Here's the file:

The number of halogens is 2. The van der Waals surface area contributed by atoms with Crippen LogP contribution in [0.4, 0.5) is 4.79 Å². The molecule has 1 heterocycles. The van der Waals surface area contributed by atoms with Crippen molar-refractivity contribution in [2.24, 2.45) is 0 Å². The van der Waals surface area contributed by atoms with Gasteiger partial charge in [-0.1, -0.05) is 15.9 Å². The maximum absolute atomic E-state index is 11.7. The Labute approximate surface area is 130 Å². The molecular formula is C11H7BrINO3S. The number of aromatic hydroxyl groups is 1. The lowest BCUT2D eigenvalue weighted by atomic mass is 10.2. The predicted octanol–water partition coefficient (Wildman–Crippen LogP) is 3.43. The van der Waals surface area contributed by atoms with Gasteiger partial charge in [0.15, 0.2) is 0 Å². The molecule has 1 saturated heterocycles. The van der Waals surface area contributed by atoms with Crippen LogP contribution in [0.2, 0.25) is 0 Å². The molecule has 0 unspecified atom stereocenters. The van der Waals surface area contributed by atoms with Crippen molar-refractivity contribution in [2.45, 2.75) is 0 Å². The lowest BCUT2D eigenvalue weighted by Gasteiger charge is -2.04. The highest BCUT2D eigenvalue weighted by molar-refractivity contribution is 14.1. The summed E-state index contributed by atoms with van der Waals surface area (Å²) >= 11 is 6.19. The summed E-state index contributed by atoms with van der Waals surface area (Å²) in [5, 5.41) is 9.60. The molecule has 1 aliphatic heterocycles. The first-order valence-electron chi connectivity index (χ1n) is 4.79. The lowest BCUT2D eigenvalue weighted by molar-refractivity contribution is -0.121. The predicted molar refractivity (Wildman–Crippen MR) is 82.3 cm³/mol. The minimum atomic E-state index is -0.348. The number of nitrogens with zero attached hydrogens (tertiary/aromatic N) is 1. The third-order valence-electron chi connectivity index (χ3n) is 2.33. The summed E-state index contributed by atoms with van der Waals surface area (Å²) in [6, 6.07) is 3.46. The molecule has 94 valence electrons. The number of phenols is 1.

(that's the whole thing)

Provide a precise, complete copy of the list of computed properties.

The number of halogens is 2. The van der Waals surface area contributed by atoms with Crippen LogP contribution in [0.4, 0.5) is 4.79 Å². The molecule has 1 heterocycles. The van der Waals surface area contributed by atoms with Crippen molar-refractivity contribution in [2.24, 2.45) is 0 Å². The van der Waals surface area contributed by atoms with Gasteiger partial charge in [-0.1, -0.05) is 15.9 Å². The maximum absolute atomic E-state index is 11.7. The Labute approximate surface area is 130 Å². The molecular formula is C11H7BrINO3S. The number of aromatic hydroxyl groups is 1. The lowest BCUT2D eigenvalue weighted by atomic mass is 10.2. The predicted octanol–water partition coefficient (Wildman–Crippen LogP) is 3.43. The van der Waals surface area contributed by atoms with Gasteiger partial charge in [0.15, 0.2) is 0 Å². The molecule has 1 saturated heterocycles. The van der Waals surface area contributed by atoms with Crippen LogP contribution in [0.2, 0.25) is 0 Å². The molecule has 0 unspecified atom stereocenters. The van der Waals surface area contributed by atoms with Crippen molar-refractivity contribution in [2.45, 2.75) is 0 Å². The lowest BCUT2D eigenvalue weighted by Gasteiger charge is -2.04. The highest BCUT2D eigenvalue weighted by molar-refractivity contribution is 14.1. The summed E-state index contributed by atoms with van der Waals surface area (Å²) >= 11 is 6.19. The summed E-state index contributed by atoms with van der Waals surface area (Å²) in [5, 5.41) is 9.60. The molecule has 1 aliphatic heterocycles. The first-order valence-electron chi connectivity index (χ1n) is 4.79. The lowest BCUT2D eigenvalue weighted by molar-refractivity contribution is -0.121. The predicted molar refractivity (Wildman–Crippen MR) is 82.3 cm³/mol. The minimum atomic E-state index is -0.348. The number of nitrogens with zero attached hydrogens (tertiary/aromatic N) is 1. The third-order valence-electron chi connectivity index (χ3n) is 2.33. The summed E-state index contributed by atoms with van der Waals surface area (Å²) in [6, 6.07) is 3.46. The molecule has 94 valence electrons. The number of phenols is 1.